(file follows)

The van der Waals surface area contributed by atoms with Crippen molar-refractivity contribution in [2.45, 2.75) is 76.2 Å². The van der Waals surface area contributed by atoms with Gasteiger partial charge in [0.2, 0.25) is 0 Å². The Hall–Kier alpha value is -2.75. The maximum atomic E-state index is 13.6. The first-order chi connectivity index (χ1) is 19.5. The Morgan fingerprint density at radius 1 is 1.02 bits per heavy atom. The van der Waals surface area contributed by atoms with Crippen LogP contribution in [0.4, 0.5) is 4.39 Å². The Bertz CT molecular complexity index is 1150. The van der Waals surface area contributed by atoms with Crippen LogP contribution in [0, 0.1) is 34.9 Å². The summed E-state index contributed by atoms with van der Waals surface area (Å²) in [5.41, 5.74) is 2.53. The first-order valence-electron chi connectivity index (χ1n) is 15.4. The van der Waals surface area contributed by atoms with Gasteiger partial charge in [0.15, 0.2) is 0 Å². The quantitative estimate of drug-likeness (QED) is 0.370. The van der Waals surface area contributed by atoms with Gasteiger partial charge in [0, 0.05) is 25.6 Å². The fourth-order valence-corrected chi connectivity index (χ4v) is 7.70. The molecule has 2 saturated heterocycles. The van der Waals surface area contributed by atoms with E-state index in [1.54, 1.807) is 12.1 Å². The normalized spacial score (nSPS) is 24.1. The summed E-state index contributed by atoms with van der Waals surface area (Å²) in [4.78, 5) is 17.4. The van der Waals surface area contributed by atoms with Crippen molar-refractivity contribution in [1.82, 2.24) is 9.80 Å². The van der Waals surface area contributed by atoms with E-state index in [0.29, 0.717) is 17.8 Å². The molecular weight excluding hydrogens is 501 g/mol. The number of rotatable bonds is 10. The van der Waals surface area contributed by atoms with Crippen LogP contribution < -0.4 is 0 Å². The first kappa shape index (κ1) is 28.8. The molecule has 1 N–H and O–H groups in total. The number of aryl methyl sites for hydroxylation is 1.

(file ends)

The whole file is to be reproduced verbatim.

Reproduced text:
The van der Waals surface area contributed by atoms with Crippen molar-refractivity contribution in [2.45, 2.75) is 76.2 Å². The van der Waals surface area contributed by atoms with Gasteiger partial charge in [0.2, 0.25) is 0 Å². The Hall–Kier alpha value is -2.75. The maximum atomic E-state index is 13.6. The first-order chi connectivity index (χ1) is 19.5. The Morgan fingerprint density at radius 1 is 1.02 bits per heavy atom. The van der Waals surface area contributed by atoms with Crippen LogP contribution in [0.4, 0.5) is 4.39 Å². The Bertz CT molecular complexity index is 1150. The van der Waals surface area contributed by atoms with Crippen LogP contribution in [0, 0.1) is 34.9 Å². The summed E-state index contributed by atoms with van der Waals surface area (Å²) in [5.41, 5.74) is 2.53. The first-order valence-electron chi connectivity index (χ1n) is 15.4. The van der Waals surface area contributed by atoms with Gasteiger partial charge in [0.15, 0.2) is 0 Å². The quantitative estimate of drug-likeness (QED) is 0.370. The van der Waals surface area contributed by atoms with Gasteiger partial charge in [0, 0.05) is 25.6 Å². The fourth-order valence-corrected chi connectivity index (χ4v) is 7.70. The molecule has 2 saturated heterocycles. The van der Waals surface area contributed by atoms with E-state index in [1.54, 1.807) is 12.1 Å². The normalized spacial score (nSPS) is 24.1. The summed E-state index contributed by atoms with van der Waals surface area (Å²) in [4.78, 5) is 17.4. The van der Waals surface area contributed by atoms with Crippen molar-refractivity contribution in [1.82, 2.24) is 9.80 Å². The van der Waals surface area contributed by atoms with E-state index in [0.29, 0.717) is 17.8 Å². The molecular weight excluding hydrogens is 501 g/mol. The number of rotatable bonds is 10. The van der Waals surface area contributed by atoms with Crippen LogP contribution < -0.4 is 0 Å². The first kappa shape index (κ1) is 28.8. The molecule has 1 N–H and O–H groups in total. The number of aryl methyl sites for hydroxylation is 1.